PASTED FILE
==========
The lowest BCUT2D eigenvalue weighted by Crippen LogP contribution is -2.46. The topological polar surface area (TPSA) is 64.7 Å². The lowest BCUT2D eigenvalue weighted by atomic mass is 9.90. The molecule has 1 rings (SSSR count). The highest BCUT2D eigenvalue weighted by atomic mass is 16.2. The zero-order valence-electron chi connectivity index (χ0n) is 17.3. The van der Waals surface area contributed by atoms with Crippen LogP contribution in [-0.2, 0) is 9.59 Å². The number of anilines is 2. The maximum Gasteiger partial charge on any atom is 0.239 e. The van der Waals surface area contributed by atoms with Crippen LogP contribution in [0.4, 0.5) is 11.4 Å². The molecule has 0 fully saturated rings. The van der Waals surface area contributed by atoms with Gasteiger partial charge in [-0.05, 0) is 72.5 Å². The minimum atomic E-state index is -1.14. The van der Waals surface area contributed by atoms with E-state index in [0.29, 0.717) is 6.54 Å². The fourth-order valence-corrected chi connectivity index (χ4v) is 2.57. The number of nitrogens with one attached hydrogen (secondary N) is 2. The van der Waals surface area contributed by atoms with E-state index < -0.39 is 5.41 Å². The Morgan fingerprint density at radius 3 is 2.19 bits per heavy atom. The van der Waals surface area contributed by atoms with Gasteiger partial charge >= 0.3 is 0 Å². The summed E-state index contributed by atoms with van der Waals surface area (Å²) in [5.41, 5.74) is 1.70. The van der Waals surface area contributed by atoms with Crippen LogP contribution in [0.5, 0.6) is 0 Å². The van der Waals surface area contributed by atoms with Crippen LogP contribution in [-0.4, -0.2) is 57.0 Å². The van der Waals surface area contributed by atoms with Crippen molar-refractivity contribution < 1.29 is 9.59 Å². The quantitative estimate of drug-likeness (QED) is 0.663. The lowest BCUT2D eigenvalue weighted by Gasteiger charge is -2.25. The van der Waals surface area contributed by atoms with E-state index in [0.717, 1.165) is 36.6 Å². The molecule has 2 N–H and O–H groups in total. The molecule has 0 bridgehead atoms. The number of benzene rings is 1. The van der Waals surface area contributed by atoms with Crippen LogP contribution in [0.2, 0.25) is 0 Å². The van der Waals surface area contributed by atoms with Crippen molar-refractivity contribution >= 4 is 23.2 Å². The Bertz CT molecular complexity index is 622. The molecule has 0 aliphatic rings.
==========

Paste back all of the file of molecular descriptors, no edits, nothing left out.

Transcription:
The lowest BCUT2D eigenvalue weighted by Crippen LogP contribution is -2.46. The topological polar surface area (TPSA) is 64.7 Å². The lowest BCUT2D eigenvalue weighted by atomic mass is 9.90. The molecule has 1 rings (SSSR count). The highest BCUT2D eigenvalue weighted by atomic mass is 16.2. The zero-order valence-electron chi connectivity index (χ0n) is 17.3. The van der Waals surface area contributed by atoms with Crippen LogP contribution in [-0.2, 0) is 9.59 Å². The number of anilines is 2. The maximum Gasteiger partial charge on any atom is 0.239 e. The van der Waals surface area contributed by atoms with Crippen LogP contribution in [0.4, 0.5) is 11.4 Å². The molecule has 0 fully saturated rings. The van der Waals surface area contributed by atoms with Gasteiger partial charge in [-0.05, 0) is 72.5 Å². The minimum atomic E-state index is -1.14. The van der Waals surface area contributed by atoms with E-state index in [0.29, 0.717) is 6.54 Å². The fourth-order valence-corrected chi connectivity index (χ4v) is 2.57. The number of nitrogens with one attached hydrogen (secondary N) is 2. The van der Waals surface area contributed by atoms with E-state index < -0.39 is 5.41 Å². The Morgan fingerprint density at radius 3 is 2.19 bits per heavy atom. The van der Waals surface area contributed by atoms with Gasteiger partial charge >= 0.3 is 0 Å². The summed E-state index contributed by atoms with van der Waals surface area (Å²) in [5.41, 5.74) is 1.70. The van der Waals surface area contributed by atoms with Crippen LogP contribution in [0.5, 0.6) is 0 Å². The van der Waals surface area contributed by atoms with Crippen LogP contribution in [-0.4, -0.2) is 57.0 Å². The van der Waals surface area contributed by atoms with Crippen molar-refractivity contribution < 1.29 is 9.59 Å². The quantitative estimate of drug-likeness (QED) is 0.663. The lowest BCUT2D eigenvalue weighted by Gasteiger charge is -2.25. The van der Waals surface area contributed by atoms with E-state index in [0.717, 1.165) is 36.6 Å². The molecule has 2 N–H and O–H groups in total. The molecule has 0 bridgehead atoms. The number of benzene rings is 1. The van der Waals surface area contributed by atoms with Crippen LogP contribution in [0.2, 0.25) is 0 Å². The van der Waals surface area contributed by atoms with Crippen molar-refractivity contribution >= 4 is 23.2 Å². The Bertz CT molecular complexity index is 622. The molecule has 0 aliphatic rings.